Members of the Greater Baltimore Committee started out by asking themselves a simple question: How can the many women in Baltimore’s workforce get a desk in the corner office and a seat in the boardroom?
Christine Aspell had worked on this dilemma already as a managing partner for auditing firm KPMG’s Baltimore offices. In her own career, she had navigated common obstacles like finding child care and maintaining family obligations that men in her office did not face on the same scale as women.
“There's still work to be done in getting them there,” Aspell said of women obtaining executive positions.
So Aspell and several others with the Greater Baltimore Committee, an entity composed of more than 500 Baltimore businesses, set out last year to design programming that could help women maneuver through the obstacles that might hold them back. The result was the creation of the 25-person Baltimore Women’s Advisory Board, which has scheduled its first panel discussion for GBC members Monday.
The inaugural event is part of the GBC’s #bWomen initiative — an effort to host events that will help professional women address challenges, find networking and mentorship opportunities, and learn from other successful women.
The panel discussion, titled “Lessons in Leadership,” is scheduled to feature five female executives representing a cross section of businesses in the Baltimore area.
“We're asking how did they get there and how they got into the top of their fields,” Aspell said of the panel. “If you think about the audience of younger women hoping to advance their careers, we learn from others’ successes and challenges.”
If successful, GBC President and CEO Donald Fry hopes to continue the initiative and host four more events in 2019 geared toward supporting women in business. The mission is to eventually position Baltimore as a national leader in workplace equality.
However, the event — much like the board itself — isn’t just for women. Fry wants the men of the GBC to attend the events, because there’s something for everyone to learn, he said.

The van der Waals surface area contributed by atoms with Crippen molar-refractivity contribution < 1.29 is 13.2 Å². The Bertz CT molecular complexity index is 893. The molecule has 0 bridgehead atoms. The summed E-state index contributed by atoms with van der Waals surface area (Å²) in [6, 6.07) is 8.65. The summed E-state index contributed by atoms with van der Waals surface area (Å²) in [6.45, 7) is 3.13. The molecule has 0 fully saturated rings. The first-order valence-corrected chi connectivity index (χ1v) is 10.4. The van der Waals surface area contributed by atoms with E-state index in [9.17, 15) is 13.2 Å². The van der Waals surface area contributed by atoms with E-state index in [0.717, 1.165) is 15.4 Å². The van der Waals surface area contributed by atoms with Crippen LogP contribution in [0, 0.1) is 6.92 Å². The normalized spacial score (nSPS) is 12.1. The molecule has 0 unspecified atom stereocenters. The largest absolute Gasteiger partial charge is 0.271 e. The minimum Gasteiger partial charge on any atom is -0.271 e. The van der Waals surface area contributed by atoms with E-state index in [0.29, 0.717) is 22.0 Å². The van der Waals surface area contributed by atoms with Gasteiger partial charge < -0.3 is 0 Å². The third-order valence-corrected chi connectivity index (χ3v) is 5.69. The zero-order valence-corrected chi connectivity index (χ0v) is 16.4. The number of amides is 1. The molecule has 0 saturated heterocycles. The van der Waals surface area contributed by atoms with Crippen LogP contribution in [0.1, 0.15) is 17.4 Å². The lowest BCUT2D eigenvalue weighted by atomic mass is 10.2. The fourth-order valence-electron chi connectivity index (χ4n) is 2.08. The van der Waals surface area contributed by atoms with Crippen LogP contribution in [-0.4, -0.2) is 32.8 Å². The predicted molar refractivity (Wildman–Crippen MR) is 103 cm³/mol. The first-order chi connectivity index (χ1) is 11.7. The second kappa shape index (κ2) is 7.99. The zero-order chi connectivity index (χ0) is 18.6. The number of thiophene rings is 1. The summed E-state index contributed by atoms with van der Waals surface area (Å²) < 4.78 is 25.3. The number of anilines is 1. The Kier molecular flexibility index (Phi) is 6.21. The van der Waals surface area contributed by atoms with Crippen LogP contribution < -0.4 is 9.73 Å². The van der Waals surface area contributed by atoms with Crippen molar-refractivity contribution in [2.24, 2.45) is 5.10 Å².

Fry said that when the concept of a Baltimore Women’s Advisory Board was pitched, the committee’s leadership — composed almost entirely of men — was enthusiastic.
“I think it’s very important for me to be a part of this program,” Fry said. “When you have top leadership positions, you need to make sure you have strong cooperation and collaboration among all of your employees and leaders. The genders may have different perspectives on different issues. It’s important to be respectful of both sides.”
Fry plans to attend the Lessons in Leadership panel and asked the same of other members of the board of directors earlier this month.
“I think that regardless of who is experiencing those successes and failures, we can all learn from that,” Aspell said. “With more and more women in the workforce, in order for men to be successful they have to understand the challenges women on their team are facing. We all have to face what women are facing in order to be better as as team.”
The networking event will begin at 5:30 p.m. at the Odyssey Theater in the Under Armour offices in the 2600 block of Port Covington Drive.
The panel will consist of Diane Bell-McKoy, president and CEO of Associated Black Charities; Denise Galambos, vice president of human resources at BGE; former GBC chair Stephanie Hill, deputy executive vice president of Lockheed Martin’s rotary and mission systems division; Julia Huggins, Cigna’s vice president, U.S. markets, and market president for Mid-Atlantic; and Redonda Miller, president of Johns Hopkins Hospital.